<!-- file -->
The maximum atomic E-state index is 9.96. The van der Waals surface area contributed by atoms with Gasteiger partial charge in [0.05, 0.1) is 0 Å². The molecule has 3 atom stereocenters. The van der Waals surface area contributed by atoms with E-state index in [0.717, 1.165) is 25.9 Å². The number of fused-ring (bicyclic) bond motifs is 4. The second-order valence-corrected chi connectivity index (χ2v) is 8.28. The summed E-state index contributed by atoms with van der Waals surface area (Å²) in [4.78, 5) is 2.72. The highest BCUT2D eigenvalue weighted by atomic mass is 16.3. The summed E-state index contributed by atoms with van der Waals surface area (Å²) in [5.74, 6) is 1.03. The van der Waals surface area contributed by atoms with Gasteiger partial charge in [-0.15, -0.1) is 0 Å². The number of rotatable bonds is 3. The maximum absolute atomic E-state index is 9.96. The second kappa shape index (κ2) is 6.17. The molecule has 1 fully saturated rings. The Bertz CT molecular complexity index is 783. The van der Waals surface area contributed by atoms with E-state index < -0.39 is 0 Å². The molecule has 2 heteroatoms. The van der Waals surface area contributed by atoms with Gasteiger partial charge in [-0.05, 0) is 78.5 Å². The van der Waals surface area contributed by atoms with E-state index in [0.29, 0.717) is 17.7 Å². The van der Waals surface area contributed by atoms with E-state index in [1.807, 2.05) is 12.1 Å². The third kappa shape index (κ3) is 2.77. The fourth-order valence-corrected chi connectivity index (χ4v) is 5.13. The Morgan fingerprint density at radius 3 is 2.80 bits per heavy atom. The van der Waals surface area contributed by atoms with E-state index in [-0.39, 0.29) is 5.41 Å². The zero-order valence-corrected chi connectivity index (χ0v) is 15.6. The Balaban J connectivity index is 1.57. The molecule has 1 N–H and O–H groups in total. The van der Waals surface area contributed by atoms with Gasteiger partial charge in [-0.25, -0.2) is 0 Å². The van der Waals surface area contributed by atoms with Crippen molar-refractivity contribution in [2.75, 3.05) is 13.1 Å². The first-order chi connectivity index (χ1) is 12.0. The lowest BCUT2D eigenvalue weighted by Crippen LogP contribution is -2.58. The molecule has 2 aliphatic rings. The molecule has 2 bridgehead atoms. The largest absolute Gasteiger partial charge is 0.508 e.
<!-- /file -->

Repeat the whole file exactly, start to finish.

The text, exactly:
The maximum atomic E-state index is 9.96. The van der Waals surface area contributed by atoms with Gasteiger partial charge in [0.05, 0.1) is 0 Å². The molecule has 3 atom stereocenters. The van der Waals surface area contributed by atoms with E-state index in [0.717, 1.165) is 25.9 Å². The number of fused-ring (bicyclic) bond motifs is 4. The second-order valence-corrected chi connectivity index (χ2v) is 8.28. The summed E-state index contributed by atoms with van der Waals surface area (Å²) in [4.78, 5) is 2.72. The highest BCUT2D eigenvalue weighted by atomic mass is 16.3. The summed E-state index contributed by atoms with van der Waals surface area (Å²) in [5.74, 6) is 1.03. The van der Waals surface area contributed by atoms with Gasteiger partial charge in [-0.15, -0.1) is 0 Å². The number of rotatable bonds is 3. The maximum absolute atomic E-state index is 9.96. The second kappa shape index (κ2) is 6.17. The molecule has 1 fully saturated rings. The Bertz CT molecular complexity index is 783. The van der Waals surface area contributed by atoms with E-state index < -0.39 is 0 Å². The molecule has 2 heteroatoms. The van der Waals surface area contributed by atoms with Gasteiger partial charge in [-0.05, 0) is 78.5 Å². The van der Waals surface area contributed by atoms with E-state index in [0.29, 0.717) is 17.7 Å². The van der Waals surface area contributed by atoms with E-state index in [1.807, 2.05) is 12.1 Å². The third kappa shape index (κ3) is 2.77. The fourth-order valence-corrected chi connectivity index (χ4v) is 5.13. The Morgan fingerprint density at radius 3 is 2.80 bits per heavy atom. The van der Waals surface area contributed by atoms with E-state index in [-0.39, 0.29) is 5.41 Å². The zero-order valence-corrected chi connectivity index (χ0v) is 15.6. The Balaban J connectivity index is 1.57. The molecule has 1 N–H and O–H groups in total. The van der Waals surface area contributed by atoms with Gasteiger partial charge in [-0.25, -0.2) is 0 Å². The van der Waals surface area contributed by atoms with Crippen molar-refractivity contribution in [2.75, 3.05) is 13.1 Å². The first-order chi connectivity index (χ1) is 12.0. The lowest BCUT2D eigenvalue weighted by Crippen LogP contribution is -2.58. The molecule has 2 aliphatic rings. The molecule has 2 bridgehead atoms. The largest absolute Gasteiger partial charge is 0.508 e.